Endlessly amiable, incapable of irony, oblivious to artifice or fantasy, he is totally of the Now. His very lack of intellect “traps” him in a state of untainted Being. This serenely smiling servant, confined to the walled garden of his mind and the fullness of the moment has, literally, everything he needs. No wonder then, that, in the very last scene of the movie, he unwittingly walks on water. His absolute rootedness in the immediacy of experience is the key to transcending experience itself.

He reminds me of “troubled” children who are brought to my practice: they are certain that they converse with their deceased Grandma because no one has yet convinced them that this is an impossibility. Like Chance, they are so fully embedded in reality as it is, that they have yet to experience it as we are told it is. A child’s and a dullard’s spirituality turn out to be not that dissimilar. They both manifest the moment as they see fit, their extraordinary aptitude for the “impossible” rooted firmly in Being Here (the title of Sellers’ movie was “Being There”).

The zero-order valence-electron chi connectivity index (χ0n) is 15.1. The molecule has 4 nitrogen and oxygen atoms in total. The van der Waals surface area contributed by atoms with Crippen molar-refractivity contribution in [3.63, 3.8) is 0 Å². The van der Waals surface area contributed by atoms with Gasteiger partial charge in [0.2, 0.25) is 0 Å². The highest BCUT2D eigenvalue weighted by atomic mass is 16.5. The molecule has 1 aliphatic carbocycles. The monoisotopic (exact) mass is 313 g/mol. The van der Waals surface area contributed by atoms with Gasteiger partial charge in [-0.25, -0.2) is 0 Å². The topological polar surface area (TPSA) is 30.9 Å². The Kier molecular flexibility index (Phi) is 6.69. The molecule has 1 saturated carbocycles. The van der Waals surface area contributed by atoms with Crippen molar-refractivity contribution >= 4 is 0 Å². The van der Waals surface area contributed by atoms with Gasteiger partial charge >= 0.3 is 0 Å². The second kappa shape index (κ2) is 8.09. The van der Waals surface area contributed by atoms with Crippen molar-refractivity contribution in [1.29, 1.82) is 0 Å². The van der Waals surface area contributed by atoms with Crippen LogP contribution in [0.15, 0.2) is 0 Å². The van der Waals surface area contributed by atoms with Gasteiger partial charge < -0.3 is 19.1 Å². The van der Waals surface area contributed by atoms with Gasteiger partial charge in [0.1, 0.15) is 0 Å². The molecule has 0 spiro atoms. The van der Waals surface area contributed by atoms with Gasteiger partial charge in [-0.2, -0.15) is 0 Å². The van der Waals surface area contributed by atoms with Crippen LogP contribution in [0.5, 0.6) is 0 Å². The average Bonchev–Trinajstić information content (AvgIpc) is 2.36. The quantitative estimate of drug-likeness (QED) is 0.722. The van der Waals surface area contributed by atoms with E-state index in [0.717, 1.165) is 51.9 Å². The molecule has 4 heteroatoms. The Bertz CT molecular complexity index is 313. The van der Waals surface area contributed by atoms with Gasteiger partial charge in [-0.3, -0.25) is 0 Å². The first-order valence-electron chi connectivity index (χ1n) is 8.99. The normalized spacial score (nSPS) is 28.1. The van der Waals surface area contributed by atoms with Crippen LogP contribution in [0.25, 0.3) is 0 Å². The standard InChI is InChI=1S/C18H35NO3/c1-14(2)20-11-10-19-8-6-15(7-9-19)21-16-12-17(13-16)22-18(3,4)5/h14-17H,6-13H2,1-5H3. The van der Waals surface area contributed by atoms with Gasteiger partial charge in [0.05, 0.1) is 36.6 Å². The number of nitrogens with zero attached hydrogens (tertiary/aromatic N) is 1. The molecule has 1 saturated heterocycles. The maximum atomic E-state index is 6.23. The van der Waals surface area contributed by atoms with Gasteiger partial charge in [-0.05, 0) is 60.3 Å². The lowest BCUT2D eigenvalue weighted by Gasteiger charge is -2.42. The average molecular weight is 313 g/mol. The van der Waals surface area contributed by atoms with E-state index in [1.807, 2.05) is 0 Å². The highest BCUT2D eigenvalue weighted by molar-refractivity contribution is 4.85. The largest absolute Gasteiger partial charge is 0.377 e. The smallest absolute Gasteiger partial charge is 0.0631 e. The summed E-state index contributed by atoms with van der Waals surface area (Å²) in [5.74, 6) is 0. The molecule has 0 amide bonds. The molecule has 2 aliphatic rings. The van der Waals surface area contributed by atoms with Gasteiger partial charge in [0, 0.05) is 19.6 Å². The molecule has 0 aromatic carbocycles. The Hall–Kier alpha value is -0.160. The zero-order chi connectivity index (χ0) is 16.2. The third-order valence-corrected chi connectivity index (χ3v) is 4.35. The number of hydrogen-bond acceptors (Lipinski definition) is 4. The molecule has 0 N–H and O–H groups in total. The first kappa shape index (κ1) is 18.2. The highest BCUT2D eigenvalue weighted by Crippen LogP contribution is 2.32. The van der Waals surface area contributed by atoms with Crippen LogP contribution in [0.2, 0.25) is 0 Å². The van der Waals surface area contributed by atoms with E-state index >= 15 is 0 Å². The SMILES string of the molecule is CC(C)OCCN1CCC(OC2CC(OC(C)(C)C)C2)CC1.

Many of my clients are not Here at all. The pain of a childhood in which their emotional needs were largely disregarded drove them firmly into the mind. The trauma of not being seen, the strain of trying to fix one’s own unfixable family, the endless exertion of heeding needy parents – all this pain eventually gave way to feeling no pain at all. Deprivation turns us into numb, warped, obsessive thinkers. The case histories all have a disheartening similarity, seasoned only by unique strains of abuse: most people who come to me have been told, directly or by neglect, that they are worthless; their parents’ betrayal eventually giving way to betrayal of themselves. Once they were young children desperate to find some kind of order in a world without stability or support, they eventually turned into adults with obsessive-compulsive disorders, bulimia, self-immolation, neuroses and addictions.